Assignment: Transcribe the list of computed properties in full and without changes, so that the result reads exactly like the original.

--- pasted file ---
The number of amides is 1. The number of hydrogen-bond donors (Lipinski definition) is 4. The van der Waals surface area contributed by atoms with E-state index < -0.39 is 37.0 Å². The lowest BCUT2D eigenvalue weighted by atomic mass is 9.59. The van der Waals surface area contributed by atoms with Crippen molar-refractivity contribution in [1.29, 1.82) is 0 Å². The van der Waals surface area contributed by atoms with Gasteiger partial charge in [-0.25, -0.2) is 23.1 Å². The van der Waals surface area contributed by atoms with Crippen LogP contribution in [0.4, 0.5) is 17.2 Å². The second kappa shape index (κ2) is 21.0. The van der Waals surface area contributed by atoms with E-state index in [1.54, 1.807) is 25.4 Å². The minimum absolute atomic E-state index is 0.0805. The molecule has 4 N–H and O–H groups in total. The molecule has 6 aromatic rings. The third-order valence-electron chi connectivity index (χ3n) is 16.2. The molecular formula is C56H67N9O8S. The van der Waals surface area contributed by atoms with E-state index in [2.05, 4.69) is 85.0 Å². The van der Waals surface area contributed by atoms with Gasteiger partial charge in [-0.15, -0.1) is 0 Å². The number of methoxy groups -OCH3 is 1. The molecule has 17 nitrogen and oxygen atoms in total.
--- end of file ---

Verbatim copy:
The number of amides is 1. The number of hydrogen-bond donors (Lipinski definition) is 4. The van der Waals surface area contributed by atoms with E-state index < -0.39 is 37.0 Å². The lowest BCUT2D eigenvalue weighted by atomic mass is 9.59. The van der Waals surface area contributed by atoms with Crippen molar-refractivity contribution in [1.29, 1.82) is 0 Å². The van der Waals surface area contributed by atoms with Gasteiger partial charge in [-0.25, -0.2) is 23.1 Å². The van der Waals surface area contributed by atoms with Crippen LogP contribution in [0.4, 0.5) is 17.2 Å². The second kappa shape index (κ2) is 21.0. The van der Waals surface area contributed by atoms with E-state index in [1.54, 1.807) is 25.4 Å². The minimum absolute atomic E-state index is 0.0805. The molecule has 4 N–H and O–H groups in total. The molecule has 6 aromatic rings. The third-order valence-electron chi connectivity index (χ3n) is 16.2. The molecular formula is C56H67N9O8S. The van der Waals surface area contributed by atoms with E-state index in [2.05, 4.69) is 85.0 Å². The van der Waals surface area contributed by atoms with Gasteiger partial charge in [-0.15, -0.1) is 0 Å². The number of methoxy groups -OCH3 is 1. The molecule has 17 nitrogen and oxygen atoms in total.